Step 2: qubit and spin-orbit interaction

Continuing the path of quantum dots and aiming to demonstrate the presence and tunability of spin-orbit interaction, we built double quantum dots to be used as singlet-triplet qubits. We find that indeed, the spin-orbit interaction is large enough to allow for fast (up to 100 MHz) and coherent (up to almost 1 ps) qubit operation at magnetic fields below 5 mT. Moreover, the These results have been summarized in a second publication which is currently being peer reviewed in Nature Materials.

Step 3: superconducting contacts
The challenge of building semiconductor-superconductor hybrid hosts for Majorana bound states is twofold: the contact between the two material systems needs to be highly transparent, and the superconductor is required to sustain magnetic fields up to few hundred millitesla (depending on the specific approach and g-factor of the semiconductor). Aluminium as a superconductor facilitates high-transparency contacts, while it is not magnetic-field resilient. Niobium, on the other hand, is resilient but does not support high-transparency contacts. Via surface passivation and combination of the two said materials, we achieve 88% transparency and measure superconducting properties up to magnetic fields of 1.5 T. This study has been performed using material grown by the group of G. Scappucci. The results have been summarized in a third publication which is currently being peer reviewed in Physical Review Research.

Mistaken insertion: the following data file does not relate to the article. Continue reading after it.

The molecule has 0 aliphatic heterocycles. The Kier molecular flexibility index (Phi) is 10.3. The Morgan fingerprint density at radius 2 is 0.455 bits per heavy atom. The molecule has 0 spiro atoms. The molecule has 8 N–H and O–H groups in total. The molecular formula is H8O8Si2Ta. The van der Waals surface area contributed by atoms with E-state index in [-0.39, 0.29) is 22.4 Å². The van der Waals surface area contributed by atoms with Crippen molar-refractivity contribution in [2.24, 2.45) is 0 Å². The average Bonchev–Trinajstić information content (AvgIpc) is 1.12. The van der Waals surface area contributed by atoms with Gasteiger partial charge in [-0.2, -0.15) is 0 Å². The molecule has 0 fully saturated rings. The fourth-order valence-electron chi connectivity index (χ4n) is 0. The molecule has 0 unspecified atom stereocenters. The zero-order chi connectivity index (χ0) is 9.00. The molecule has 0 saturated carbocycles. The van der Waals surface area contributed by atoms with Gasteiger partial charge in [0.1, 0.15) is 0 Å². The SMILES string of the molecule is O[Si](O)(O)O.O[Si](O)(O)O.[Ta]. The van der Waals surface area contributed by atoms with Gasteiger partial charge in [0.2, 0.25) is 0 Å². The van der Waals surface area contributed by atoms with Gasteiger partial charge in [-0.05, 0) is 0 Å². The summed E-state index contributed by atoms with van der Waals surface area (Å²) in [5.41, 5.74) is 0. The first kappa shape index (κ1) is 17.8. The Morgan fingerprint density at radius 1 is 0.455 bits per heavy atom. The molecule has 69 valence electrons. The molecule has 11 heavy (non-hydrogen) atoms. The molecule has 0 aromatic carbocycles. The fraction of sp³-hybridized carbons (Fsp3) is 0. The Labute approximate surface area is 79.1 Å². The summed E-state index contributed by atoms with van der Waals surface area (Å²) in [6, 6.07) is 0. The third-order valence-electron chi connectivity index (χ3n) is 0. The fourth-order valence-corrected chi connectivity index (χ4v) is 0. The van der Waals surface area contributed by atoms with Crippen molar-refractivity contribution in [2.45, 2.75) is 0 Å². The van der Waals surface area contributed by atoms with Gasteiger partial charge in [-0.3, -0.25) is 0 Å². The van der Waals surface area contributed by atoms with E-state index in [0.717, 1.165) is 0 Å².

Progress beyond the state of the art

The progress beyond state of the art includes the demonstration of a coherent operation of a singlet-triplet Ge hole spin qubit at magnetic fields below a millitesla. The low magnetic field required enables combining quantum dot spin qubits with the superconducting platform. In this direction, we demonstrate contacts of a Ge heterostructure with superconducting contacts which are beyond state-of the art in terms of contact transparency and magnetic field resilience.

Socio-economic impact and wider societal implications

The advancement of germanium semiconductor increases the choices of semiconductor material as building blocks for advanced devices. For example, the qubit built under this action may act as a building block for a large quantum computer. Moreover, the possibility for it to interact with the superconducting platform shows the large range of its applicability. On the other hand, the demonstration of high-quality superconductor-semiconductor interfaces enlarges the range of the germanium platform for applications depending on superconducting technology.
Within the scope of this research, action has been taken to disseminate results to a broad public. For example, we participated at the Open Campus day organized by IST Austria to demonstrate superconductivity to the public. Moreover, a small movie explaining the concept of quantum computers has been recorded and made publicly available.